Will I Have Anything to Re-say About Sports?: The NBA/NHL/MLS/World Cup and Cable TV
Hold onto your protective gear because this column races quickly through notes on the NBA finals, the NHL Stanley Cup, the Red Bull Arena debut, and a bit of World Cup coverage. There’s a lot of yardage—or meters—to cover, so I have numbered these thoughts to keep us all on track.
1. The Celtics lost game three. Here is what I think Doc Rivers should have said at halftime in the locker room: “Every time there is a momentum swing in our direction, the play gets sloppy. I want you to be present. Do not relax after we score.” Although this sounds like something Phil Jackson might say.
2. The Celtics could have lost game two. Here is what Doc Rivers might have said in the locker room during halftime just after he watched their 13-point lead dwindle down—a lead directly resulting from Ray Allen’s record-setting three-point shooting hot streak: “Have you ever heard of the New York Knicks? Because that’s who you look like right now. And have you ever heard of a player named Patrick Ewing? Because that’s how you are all treating Ray Allen right now. Do not let Ray Allen down.”
3. Future sports column: I will attempt to record all of the imaginary locker room, time out, and between-innings speeches I invent for various coaches.
4. But the Celtics won games four and five! And speaking of the Knicks, it is possible that both of these victories were due, at least in part, to a certain former Knick, Nate Robinson, creating energy and urgency off the bench. What I saw unfold last night was this: the Celtics might really want this more than the Lakers. Not more than Kobe Bryant, but Kobe Bryant a whole team does not make. More thoughts on Bryant are forthcoming.
5. Next up, hockey. The Chicago Blackhawks bring home the Cup after nearly fifty years. Good for them. But what happened to the Washington Capitals along the way? My brother is a Caps fan—he’s a transplant to the D.C. area and because the area’s humidity drives him nuts, it makes some sense to me that he would hold onto his football Giants affiliation, and take on the cooler stadium Caps. Note that he was also a Rangers fan during the gloomy 70s when I recall that hockey games consisted of helmet-less players pinning each other against the boards endlessly. So I suppose there wasn’t much to lose by his switching allegiances.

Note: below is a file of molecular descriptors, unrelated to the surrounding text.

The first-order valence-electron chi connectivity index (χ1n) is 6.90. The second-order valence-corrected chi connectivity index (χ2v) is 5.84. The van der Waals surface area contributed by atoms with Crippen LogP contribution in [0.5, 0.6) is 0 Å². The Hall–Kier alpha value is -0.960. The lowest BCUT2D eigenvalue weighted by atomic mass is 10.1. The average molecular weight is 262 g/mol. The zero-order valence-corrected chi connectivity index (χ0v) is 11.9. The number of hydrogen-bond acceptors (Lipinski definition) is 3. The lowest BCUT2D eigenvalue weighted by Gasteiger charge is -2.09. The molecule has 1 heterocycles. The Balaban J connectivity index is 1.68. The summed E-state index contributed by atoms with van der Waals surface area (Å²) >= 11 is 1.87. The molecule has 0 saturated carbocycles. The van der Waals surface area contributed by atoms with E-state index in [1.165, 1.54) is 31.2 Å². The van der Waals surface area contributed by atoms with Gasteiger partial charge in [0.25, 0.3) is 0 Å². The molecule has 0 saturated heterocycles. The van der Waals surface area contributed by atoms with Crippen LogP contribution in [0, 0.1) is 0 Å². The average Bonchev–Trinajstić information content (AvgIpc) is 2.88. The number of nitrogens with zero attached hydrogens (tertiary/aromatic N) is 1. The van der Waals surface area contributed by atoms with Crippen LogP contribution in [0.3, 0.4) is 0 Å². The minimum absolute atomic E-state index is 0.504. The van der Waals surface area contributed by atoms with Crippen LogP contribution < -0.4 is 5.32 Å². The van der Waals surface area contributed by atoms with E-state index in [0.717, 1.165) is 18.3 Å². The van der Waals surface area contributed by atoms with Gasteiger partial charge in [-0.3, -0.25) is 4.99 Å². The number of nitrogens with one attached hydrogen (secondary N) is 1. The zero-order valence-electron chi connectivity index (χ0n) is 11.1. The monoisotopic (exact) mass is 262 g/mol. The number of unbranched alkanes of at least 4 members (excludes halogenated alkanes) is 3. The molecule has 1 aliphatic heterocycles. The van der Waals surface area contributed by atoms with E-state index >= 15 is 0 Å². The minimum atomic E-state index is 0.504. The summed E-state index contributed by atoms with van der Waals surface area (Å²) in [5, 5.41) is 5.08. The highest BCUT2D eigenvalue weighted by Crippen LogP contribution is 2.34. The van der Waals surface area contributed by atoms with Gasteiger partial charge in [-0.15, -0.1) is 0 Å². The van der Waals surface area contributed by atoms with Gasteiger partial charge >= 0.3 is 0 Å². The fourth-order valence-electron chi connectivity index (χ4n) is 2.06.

But what happened this year? Where was Alexander Ovechkin? Was it hubris? But if it was, what explains the success of the hubristic Kobe Bryant and the meltdown of Ovechkin? At work must be a crucial sports psychology differentiation that I know nothing about. So I will research this further and move on, noting only that perhaps this is why I do not like Kobe Bryant. Future column: I will attempt to figure out why I do not like Kobe Bryant. I admit my sentiment really makes no sense.
6. I love Canada and I love King James. They have health benefits in Canada, so maybe that’s why Steve Nash is not afraid to sacrifice his body and ends up bloody in nearly every game. I really wanted Steve Nash to go to the NBA finals. I also wanted Lebron James to win it for Cleveland so that he would feel free to come to the Knicks.
7. Now, on to soccer, or football. Before I move into World Cup thoughts, I will begin locally, with some reporting on the Red Bull soccer stadium—a structure that is supposed to signal the “arrival” of soccer enthusiasm to this area. A friend of ours got free tickets to the Red Bull Arena debut back in March. I was excited to go, and I want to thank this friend very much for his efforts and the invitation. It was, however, a rather messed-up night. Not because of the Red Bulls. Not because of the company. But because of the stadium design.
Writing this, I realize that I am truly my father’s child. My father once quizzed me by asking, “What is the primary purpose of a dust pan?” My answer: “To receive what the broom sweeps.” He pushed me further, asking, “Then what is its most important design feature?” My answer was correct: “The lip that meets the floor must be thin and straight.” And he said “Exactly, which is why this dust pan,” the one he was holding up and showing me in the middle of K-Mart, “is no good.”
Back to stadium design issues. First, it was quite cold. I know there is nothing the stadium designers could have done about that. But the low temperatures made standing in line for more than a half hour for hotdogs particularly painful. As I approached the front of the line, word began to spread that they were running out of concessions. The stadium was not even filled to capacity, but I ended up with the worst hamburger I have ever had.